I don’t have a routine, I just go in when I really want to play and then it normally ends up being two or three hours. It seems to just fly past because I’m interested in it and want to be there. The older I get, the more I want to practise, but I still have a long way to go. I said to Mike, one of the reasons for me going for lessons is because one day it would be nice to get up on one of them stages at a clinic and have the confidence to just do a little five minute solo. So, you know, I’m working on it – and I think that’s all you can ever ask of yourself. If you’re always taking little steps forward, if you’re always making an effort to be a little bit better then you will get better. I’ll always be learning! [laughs]

You have recently done a tour with Amy Macdonald. How did that come about?

We (Skunk Anansie) did an acoustic tour and my mate and bass player Jimmy Sims (Mika, Amy Macdonald, Bryan Ferry) came to see the show with his wife and joked that he didn’t know I could play quietly! He sent me a text one day saying that Amy needed a drummer and we kept joking about me playing drums for her. In the end he was like ‘No really I’m serious, are you free next year?’ I went over, we had a bit of a play and that was that.

That gig was actually another factor that led me down the path of more practise because I realised I had been smashing away for years and years and all of a sudden I was doing a Skunk Anansie acoustic tour and that Amy’s folky pop tunes gig and needed to be a little bit tastier. I needed to play the drums instead of trying to break them [laughs]. I worked on pop/folk grooves, playing quieter whilst not losing the groove, not drowning everybody out, you know, just being subtle and tasteful, which is really difficult for me [laughs]. It was a big learning curve and I loved it! There are a few more Amy gigs this year and I’m looking forward to them.

In that position you fulfil the role of a session drummer rather than a band member. How was that for you?

Weird. Really, really weird! I don’t know how they do it. I’m so fortunate to have been in bands for my whole career. It’s like you’re under a sort of protective umbrella within the music business, but as soon as you start doing the session stuff, it’s you on your own. You have to look after your own career, go out and network, find gigs, get to know people and keep in touch with them to form relationships. I mean, I’ve done that at a point in my career when I started with the Angels, which led to Skunk Anansie then Feeder, and back to Skunk Anansie. Session players have to network all the time until they get to such a level and build up such an amazing rep that people start calling them and they can stop having to chase it. The session world is a tough gig and I have nothing but admiration for all of them.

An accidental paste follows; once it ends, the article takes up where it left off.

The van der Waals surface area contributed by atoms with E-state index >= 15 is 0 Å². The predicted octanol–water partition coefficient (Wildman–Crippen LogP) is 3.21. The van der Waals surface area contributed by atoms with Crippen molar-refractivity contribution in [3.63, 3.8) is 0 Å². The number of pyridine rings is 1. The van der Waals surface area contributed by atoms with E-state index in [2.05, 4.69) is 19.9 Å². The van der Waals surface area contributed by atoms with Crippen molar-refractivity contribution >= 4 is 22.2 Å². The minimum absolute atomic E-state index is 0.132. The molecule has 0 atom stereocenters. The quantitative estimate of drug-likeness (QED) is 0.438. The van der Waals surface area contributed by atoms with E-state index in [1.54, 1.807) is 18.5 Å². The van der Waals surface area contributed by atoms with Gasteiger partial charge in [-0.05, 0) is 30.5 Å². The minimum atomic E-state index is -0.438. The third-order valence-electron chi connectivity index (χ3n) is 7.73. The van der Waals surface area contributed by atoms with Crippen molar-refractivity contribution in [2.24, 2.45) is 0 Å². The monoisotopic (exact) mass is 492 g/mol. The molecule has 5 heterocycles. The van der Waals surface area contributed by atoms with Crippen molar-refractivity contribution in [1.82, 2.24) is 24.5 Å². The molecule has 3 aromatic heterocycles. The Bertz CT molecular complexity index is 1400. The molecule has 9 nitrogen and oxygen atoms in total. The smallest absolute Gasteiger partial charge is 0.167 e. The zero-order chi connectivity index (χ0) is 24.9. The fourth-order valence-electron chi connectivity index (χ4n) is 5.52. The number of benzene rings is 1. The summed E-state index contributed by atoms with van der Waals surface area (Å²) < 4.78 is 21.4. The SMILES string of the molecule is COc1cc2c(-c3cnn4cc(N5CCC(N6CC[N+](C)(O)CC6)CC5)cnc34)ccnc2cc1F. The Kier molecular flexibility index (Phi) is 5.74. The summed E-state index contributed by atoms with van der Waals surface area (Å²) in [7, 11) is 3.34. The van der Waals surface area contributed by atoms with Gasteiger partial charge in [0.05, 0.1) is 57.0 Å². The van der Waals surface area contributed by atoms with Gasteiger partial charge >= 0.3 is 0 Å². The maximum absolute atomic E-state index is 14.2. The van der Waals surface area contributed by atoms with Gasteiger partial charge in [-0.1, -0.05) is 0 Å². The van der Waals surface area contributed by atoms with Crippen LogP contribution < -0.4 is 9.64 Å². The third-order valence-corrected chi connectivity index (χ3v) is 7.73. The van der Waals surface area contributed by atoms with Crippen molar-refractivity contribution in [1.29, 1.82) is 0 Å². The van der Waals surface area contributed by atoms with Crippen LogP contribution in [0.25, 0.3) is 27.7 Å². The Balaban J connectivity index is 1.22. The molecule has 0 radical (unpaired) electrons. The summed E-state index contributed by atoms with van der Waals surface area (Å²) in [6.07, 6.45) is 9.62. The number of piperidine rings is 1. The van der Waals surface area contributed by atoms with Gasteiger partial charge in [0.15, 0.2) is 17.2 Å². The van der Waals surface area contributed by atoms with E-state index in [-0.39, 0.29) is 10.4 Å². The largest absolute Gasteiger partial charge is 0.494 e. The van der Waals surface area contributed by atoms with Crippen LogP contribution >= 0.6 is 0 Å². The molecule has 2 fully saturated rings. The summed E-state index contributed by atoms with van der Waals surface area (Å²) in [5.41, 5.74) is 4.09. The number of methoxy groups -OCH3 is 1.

Was that a very different way of working for you?

Well, yes. Amy’s MD, Shannon Harris, said: “We know your reputation for being a heavy hitter but just make it relevant to what we’re doing here. Put your own stamp on it but keep it within the confines of the song.” Skunk Anansie velocities on an Amy Macdonald gig is just not going work obviously. It’s wonderful to play a different genre of music after playing one way for so long and it really has led me into a new era of my playing.

You’re one of the artists that went with the change from Yamaha to Sakae. How did you make that decision?

Yes. Let me first of all say I had a 20 year relationship with Yamaha and to leave them and not work with Gavin Thomas, Darren Power and Felicity Blakeman anymore was a hard decision. They always tried to do their best for me. I never wanted for anything in those 20 years and I was always looked after.

The simple truth is I wanted to continue playing hand-crafted Japanese drums made in Japan. When I toured in Japan with Feeder, Sakae Rhythm who were the company contracted to hand make all of Yamaha’s high end drums by hand, invited me to the factory make my own snare drum, so I’ve been around the factory, I know the process and have actually used it myself to make my own snare drum. I chose all the parts of the drum, the wood, all of the parameters and made the shell in the pressure moulding it was amazing and an experience I’ll never forget!

It was a difficult decision to leave Yamaha, but at the end of the day I wanted to remain with the manufacturer who has always made my drums – and that was Sakae.

Has anything else changed for you equipment wise recently?

Well, not really. I mean, we’re using more sequencing and electronics now with Skunk Anansie, but in terms of drums I just got rid off a bass drum recently and decided to go back to a classic five piece: kick, snare, rack, 2 floors. Then two 20” A crashes, 23” Sweet Ride, 16” K Light Hats and a few electronics, the Nord Drum2, a Roland SPDS-SX and a SSD MacBook running Logic for sequencing.